Other beauty and personal-care brands have taken a similar, better-safe-than-sorry stance on blue light, arguing that many of us now spend far more time in front of computers and phones—at a very close distance—than we do out in the sun. But peer-reviewed, published data on the light from electronic devices and skin damage is still lacking—and for most dermatologists, the existing research simply isn’t strong enough to sound an alarm (and break out special products) just yet.

What the experts really think

Andrew Birnie, MD, a dermatologist and skin-cancer specialist at the William Harvey and Kent and Canterbury Hospitals in the UK, told the Guardian earlier this year that until more research on blue light is done, the most important thing for people to wear every day is a broad-spectrum sunscreen.

“Many people still don’t realise that UVA can penetrate through glass and is consistent throughout the year, not just in summer,” Dr. Birnie told the Guardian. “Let me put it this way: if you’re sitting in front of a computer all day, and your monitor is next to a window, I think you should be more worried about the window than the computer.”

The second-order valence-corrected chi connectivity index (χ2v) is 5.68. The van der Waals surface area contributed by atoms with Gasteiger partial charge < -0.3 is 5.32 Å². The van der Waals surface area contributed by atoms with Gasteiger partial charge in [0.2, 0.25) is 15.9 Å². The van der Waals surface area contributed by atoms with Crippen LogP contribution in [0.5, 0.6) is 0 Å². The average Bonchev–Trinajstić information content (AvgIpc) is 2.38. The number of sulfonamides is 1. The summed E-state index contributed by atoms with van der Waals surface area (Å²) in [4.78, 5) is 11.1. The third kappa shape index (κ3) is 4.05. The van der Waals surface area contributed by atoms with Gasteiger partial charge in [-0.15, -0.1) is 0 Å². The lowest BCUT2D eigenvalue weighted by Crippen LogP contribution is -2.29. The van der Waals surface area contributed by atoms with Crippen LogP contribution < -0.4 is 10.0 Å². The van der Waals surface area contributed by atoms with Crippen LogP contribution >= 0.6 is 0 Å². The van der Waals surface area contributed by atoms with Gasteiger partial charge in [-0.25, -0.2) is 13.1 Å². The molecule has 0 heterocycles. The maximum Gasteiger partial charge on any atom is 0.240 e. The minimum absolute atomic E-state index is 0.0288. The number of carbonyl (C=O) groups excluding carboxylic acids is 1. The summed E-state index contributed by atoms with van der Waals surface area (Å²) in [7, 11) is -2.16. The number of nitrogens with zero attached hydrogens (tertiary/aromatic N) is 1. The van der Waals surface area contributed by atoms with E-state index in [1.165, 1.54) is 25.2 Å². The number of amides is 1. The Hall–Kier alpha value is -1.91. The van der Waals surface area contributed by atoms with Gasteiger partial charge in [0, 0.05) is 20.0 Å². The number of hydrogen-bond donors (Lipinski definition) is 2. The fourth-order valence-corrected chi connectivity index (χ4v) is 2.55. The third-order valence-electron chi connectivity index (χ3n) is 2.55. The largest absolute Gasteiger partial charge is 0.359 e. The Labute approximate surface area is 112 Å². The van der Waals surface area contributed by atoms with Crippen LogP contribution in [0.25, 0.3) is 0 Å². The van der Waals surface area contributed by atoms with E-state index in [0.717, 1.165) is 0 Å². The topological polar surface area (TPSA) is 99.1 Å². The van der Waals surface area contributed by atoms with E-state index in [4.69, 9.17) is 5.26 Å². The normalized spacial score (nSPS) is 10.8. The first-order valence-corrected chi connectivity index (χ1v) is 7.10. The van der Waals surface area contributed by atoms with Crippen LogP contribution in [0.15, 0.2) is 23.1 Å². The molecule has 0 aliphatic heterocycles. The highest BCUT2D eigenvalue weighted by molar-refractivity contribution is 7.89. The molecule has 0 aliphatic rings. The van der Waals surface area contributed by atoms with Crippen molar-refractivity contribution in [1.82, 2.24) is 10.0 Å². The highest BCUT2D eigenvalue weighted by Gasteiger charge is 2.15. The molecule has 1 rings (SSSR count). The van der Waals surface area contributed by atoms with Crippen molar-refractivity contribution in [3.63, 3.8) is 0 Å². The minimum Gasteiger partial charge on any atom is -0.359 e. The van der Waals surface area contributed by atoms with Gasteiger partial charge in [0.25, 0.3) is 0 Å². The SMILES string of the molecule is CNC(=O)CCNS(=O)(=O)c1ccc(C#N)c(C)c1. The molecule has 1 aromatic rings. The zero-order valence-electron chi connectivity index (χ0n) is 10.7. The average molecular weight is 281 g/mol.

Dr. Elbuluk agrees. “We don’t have enough data right now to say that blue light from phones and computers is sufficient for causing skin damage and aging in the way that ultraviolet light can,” she says. “At this time, we need more research to understand how much visible light can contribute to these processes, and how much exposure would be needed to cause these changes.”

In other words, skincare products designed to protect against blue light certainly won’t hurt you, but there’s not much evidence they’ll make a real difference, either. Below, some of our favorite skincare and makeup products that protect against blue light—plus, they also deliver other benefits, such as anti-aging, SPF protection, and hydration.